When tax advice is misleading or fails to identify an alternative which would involve a lower payment, how much is a taxpayer entitled to be compensated? What if the alternative is an untested tax-efficient structure and there are doubts about whether HMRC might permit it?

A number of arguments are raised in such cases. 

  • Is the obligation to pay tax a loss at all? Tax is a social necessity so can it be considered a loss as a point of public principle. Although this argument regularly makes an appearance and can be relevant in some circumstances, the normal position for professional advice is that failure to identify a more tax efficient option for a client will, in principle, normally result in a claimable loss for that client.
  • If HMRC would not accept the alternative option the taxpayer probably cannot have suffered a loss by failing to using it. So, should the Court determine whether the scheme was valid? This is the subject of the recent case Altus v Baker Tilly.

The established position on assessing loss for poor advice is to consider what the parties and others would have done if the correct advice had been given. This often requires two stages:

  • What would the client have done - ie would it actually have taken the alternative action. This is decided on a balance of probabilities. The court decides whether it is more likely than not that the alternative would have been taken;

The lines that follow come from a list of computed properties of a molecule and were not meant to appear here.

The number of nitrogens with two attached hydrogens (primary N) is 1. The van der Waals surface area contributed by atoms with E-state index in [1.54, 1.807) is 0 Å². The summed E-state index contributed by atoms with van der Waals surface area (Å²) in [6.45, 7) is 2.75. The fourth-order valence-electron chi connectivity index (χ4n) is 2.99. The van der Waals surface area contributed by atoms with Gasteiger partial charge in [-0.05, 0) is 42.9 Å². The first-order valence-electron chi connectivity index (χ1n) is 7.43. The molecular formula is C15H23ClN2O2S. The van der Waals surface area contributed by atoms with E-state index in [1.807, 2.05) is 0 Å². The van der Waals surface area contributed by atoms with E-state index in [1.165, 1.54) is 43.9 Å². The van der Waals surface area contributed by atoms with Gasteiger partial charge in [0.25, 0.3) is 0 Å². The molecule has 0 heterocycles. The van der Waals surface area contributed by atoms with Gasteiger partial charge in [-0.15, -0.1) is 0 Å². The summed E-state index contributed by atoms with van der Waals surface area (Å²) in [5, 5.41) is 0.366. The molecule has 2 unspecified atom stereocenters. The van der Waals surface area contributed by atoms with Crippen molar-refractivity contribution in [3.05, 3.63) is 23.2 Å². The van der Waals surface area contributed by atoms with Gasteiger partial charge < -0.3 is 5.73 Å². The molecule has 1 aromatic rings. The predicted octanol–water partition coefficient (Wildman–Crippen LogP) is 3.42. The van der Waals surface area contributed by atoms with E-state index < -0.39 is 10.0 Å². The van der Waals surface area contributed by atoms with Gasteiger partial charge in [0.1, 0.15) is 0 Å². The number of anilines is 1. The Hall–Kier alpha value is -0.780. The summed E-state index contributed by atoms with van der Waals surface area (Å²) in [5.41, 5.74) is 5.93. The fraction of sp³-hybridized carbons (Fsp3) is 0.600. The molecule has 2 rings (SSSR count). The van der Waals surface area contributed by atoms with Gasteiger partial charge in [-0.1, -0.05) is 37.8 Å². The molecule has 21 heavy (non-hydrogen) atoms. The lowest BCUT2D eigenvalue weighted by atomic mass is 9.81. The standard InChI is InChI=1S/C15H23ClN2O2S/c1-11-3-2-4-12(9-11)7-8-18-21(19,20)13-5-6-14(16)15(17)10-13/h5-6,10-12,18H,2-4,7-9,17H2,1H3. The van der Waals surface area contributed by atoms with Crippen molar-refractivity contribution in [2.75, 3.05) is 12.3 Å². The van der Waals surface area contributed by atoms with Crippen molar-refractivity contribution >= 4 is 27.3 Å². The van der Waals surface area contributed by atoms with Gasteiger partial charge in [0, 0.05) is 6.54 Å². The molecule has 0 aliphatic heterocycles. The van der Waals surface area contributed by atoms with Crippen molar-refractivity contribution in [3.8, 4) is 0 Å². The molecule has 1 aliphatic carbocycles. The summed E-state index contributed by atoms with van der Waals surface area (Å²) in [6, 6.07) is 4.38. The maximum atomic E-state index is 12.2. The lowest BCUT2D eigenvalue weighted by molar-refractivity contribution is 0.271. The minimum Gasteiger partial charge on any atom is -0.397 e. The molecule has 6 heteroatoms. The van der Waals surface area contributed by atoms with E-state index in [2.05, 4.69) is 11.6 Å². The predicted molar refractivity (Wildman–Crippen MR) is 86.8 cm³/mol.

• What would the saving have been. If the saving is clear then the loss is that saving. If however there is any doubt about whether there would be a saving the Court must assess the 'lost chance' of obtaining that saving.

Loss of a chance is regularly considered in professional negligence cases wherever the actions of a third party or the outcome of a separate issue would determine whether a loss was actually suffered. In October 2014 we commented on Chweidan v Mischon de Reya, where the Courts re-asserted how the principles of loss of chance apply to claims for a lost opportunity to pursue litigation. Loss of chance raised its head in the context of tax planning in Altus v Baker Tilly.

Altus sued Baker Tilly for failing to advise it of a change in corporation tax law which Altus claimed (if they had been made aware of the change) would have led it to restructure its business so as to mitigate its tax liabilities. The Court accepted that Altus would have undertaken the restructuring if the advice had been given. Baker Tilly, however, argued that HMRC would have investigated the structure and would not have accepted it. Consequently they asked the Court to determine one way or another whether, as a matter of law, the restructuring would have had the intended effects. 

The Court was not prepared to do this. The claim was one for loss of chance as the question of whether the restructure would have in fact mitigated Altus' tax liability (and to what extent) depended upon HMRC's actions and (potentially) the outcome of a challenge to the structure. The Court would consequently assess the probability that HMRC would have challenged the re-structure and (if so) the probability that the challenge would have succeeded. Those percentages are applied to the maximum tax saving to give the recovered loss.

The outcome was that the Court will not delve into the details to determine whether a tax structure would actually work to decide on whether negligent advice caused a loss. Instead it will make a broad assessment of the chances of the structure working.